It is interesting how the rationale in this case coincided with the development of pseudo-Darwinian notions of social evolution. The law simply reflected popular eugenical speculations to the effect that certain indigenous peoples were socially and biologically inferior. According to such pseudo-science, the Aborigines of Australia, occupied a position only a rung up from baboons on the ‘evolutionary ladder’.
Even as the humanity of the Aborigines came to be accepted in the Australian community in the latter half of this century, there was and still is some lingering doubt. Many of the racial concepts of an older Australia still inhabit the deep recesses of the Australian subconscious.
In the 1970’s Australia began to move towards recognising traditional ownership of land through the enactment of land rights legislation. However all such legislation was premised on the idea that Aboriginal people had no inherent or preexisting rights to land. Rather Parliaments created the rights and presumed to grant land back to its original owners.
The High Court’s decision in Mabo changed the entire foundation of land rights. Aboriginal people were held to have preexisting rights. Australian law did not create these rights, it merely recognised the rights.
In Mabo the High Court described how native title exists wherever indigenous peoples maintain connections to land under their traditional laws and customs. The court ruled that the Crown has the power to extinguish native title. This can be done through the grant by the Crown of rights in the land to third parties, or where the Crown appropriates land for itself and puts it to a use inconsistent with the ability of the traditional owners to continue to enjoy their title.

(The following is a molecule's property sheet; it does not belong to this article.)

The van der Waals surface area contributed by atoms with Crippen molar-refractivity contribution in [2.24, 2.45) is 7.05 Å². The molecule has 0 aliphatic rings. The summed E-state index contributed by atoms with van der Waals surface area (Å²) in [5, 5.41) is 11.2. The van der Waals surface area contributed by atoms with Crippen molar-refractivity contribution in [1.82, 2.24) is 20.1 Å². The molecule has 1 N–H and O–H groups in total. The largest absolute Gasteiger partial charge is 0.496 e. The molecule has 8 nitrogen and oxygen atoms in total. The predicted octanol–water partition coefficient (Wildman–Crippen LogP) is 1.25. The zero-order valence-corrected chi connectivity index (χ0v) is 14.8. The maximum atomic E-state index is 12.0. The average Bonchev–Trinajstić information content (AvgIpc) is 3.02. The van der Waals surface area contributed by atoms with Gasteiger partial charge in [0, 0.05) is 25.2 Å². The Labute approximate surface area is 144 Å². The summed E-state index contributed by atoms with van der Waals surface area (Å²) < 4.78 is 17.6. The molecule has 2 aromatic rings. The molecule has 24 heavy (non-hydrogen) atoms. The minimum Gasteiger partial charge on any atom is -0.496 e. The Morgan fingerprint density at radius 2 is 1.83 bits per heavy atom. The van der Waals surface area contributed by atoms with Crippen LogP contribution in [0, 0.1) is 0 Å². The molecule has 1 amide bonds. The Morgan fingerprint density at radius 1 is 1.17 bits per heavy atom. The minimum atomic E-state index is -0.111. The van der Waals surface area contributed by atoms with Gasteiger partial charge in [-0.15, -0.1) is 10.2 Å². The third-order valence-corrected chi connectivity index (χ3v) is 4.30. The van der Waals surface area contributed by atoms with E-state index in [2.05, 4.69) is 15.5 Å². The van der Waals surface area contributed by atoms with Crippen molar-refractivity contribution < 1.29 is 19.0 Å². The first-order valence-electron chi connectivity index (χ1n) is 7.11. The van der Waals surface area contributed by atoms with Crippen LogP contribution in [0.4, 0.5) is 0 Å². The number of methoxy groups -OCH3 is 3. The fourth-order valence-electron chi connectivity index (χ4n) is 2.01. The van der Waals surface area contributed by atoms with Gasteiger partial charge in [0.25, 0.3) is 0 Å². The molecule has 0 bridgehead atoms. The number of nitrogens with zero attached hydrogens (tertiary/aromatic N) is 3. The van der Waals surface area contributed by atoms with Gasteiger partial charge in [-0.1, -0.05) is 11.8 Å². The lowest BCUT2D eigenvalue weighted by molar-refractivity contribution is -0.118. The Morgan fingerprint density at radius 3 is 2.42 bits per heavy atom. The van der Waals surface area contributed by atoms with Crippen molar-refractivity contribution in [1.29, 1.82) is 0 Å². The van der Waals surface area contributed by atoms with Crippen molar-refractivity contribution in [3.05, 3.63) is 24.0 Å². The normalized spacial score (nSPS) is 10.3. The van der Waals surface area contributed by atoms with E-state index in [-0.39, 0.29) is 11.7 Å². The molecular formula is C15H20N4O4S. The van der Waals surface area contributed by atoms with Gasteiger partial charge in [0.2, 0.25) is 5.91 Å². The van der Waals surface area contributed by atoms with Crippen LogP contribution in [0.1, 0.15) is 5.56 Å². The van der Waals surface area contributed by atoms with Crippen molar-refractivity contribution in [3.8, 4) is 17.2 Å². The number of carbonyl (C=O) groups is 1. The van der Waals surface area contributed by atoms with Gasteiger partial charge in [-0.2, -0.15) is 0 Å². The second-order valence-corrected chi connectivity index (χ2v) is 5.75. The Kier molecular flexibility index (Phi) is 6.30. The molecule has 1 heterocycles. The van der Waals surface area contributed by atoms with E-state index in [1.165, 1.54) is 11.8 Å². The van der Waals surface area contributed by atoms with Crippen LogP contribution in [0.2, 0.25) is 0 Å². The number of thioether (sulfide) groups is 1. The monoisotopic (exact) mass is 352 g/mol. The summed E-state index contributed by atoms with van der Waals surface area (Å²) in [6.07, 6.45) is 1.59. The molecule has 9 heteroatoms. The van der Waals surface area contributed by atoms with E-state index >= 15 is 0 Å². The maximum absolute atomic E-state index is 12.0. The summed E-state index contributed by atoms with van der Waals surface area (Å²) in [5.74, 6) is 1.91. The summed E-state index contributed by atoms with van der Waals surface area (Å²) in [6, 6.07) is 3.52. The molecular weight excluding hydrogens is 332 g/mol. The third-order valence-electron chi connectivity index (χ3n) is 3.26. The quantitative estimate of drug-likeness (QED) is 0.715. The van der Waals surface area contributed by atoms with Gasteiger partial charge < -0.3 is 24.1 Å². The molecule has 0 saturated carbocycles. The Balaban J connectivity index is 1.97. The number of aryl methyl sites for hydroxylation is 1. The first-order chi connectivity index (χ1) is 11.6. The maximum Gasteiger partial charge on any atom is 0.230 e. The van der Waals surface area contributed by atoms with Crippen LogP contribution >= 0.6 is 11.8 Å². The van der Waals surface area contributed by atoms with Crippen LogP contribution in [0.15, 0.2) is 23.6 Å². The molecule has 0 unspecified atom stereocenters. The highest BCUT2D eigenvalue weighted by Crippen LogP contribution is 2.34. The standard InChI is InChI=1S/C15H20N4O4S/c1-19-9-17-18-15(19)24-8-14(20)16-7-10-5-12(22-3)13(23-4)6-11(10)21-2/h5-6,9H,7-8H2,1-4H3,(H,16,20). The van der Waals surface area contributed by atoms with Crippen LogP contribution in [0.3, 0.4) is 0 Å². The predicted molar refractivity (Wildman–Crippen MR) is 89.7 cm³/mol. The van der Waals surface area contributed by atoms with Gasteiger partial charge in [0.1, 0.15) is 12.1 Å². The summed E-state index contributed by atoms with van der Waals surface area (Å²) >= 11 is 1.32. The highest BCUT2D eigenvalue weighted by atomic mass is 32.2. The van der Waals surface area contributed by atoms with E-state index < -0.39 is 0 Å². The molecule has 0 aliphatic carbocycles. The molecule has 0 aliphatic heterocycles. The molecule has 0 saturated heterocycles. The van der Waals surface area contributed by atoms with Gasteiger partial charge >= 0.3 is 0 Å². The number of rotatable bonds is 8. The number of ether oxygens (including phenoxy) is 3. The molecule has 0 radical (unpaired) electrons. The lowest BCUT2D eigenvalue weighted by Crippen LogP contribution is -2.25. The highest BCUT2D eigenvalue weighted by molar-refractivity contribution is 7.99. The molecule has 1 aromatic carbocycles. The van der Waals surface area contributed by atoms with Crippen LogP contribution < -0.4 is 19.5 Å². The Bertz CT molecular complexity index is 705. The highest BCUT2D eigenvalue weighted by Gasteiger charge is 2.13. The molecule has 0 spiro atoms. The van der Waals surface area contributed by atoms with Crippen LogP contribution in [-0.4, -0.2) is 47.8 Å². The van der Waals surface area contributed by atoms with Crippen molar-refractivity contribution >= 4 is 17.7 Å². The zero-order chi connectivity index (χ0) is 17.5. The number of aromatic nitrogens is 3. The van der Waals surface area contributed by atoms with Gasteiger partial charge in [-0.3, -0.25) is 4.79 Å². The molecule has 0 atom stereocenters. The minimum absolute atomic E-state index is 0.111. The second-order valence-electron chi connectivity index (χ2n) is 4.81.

According to the common law theory therefore, at the time of British acquisition of sovereignty of Australia in 1788, the Aboriginal peoples became subjects of the Crown and their native title was recognised at law. Conceivably therefore, the entire continent was subject to native title.
The court then said that since 1788 there has been a parcel by parcel process of extinguishment of native title, as through the colonial history the Crown has made grants to third parties.
This parcel-by-parcel process has resulted in the extinguishment of native title over much of Australia. Only in the remote and inaccessible areas, and remnant areas where grants have not been made, is there a prospect that native title survives to be enjoyed.
Now because the High Court’s decision in Mabo only gave us a preliminary description of the law on native title, there are many questions that remain uncertain. Much of the speculation in the enormous literature that has emerged in the wake of the decision, is confused. I will therefore attempt to describe briefly three pertinent aspects of native title. These are:
What is the concept of native title?
What is extinguishment?
What is the content or nature of native title?
Surprisingly, the answers to these three simple questions are by no means settled. The jurisprudence of North America and the prosecution of native title law in Australia over the past three years, has not yielded much clarity.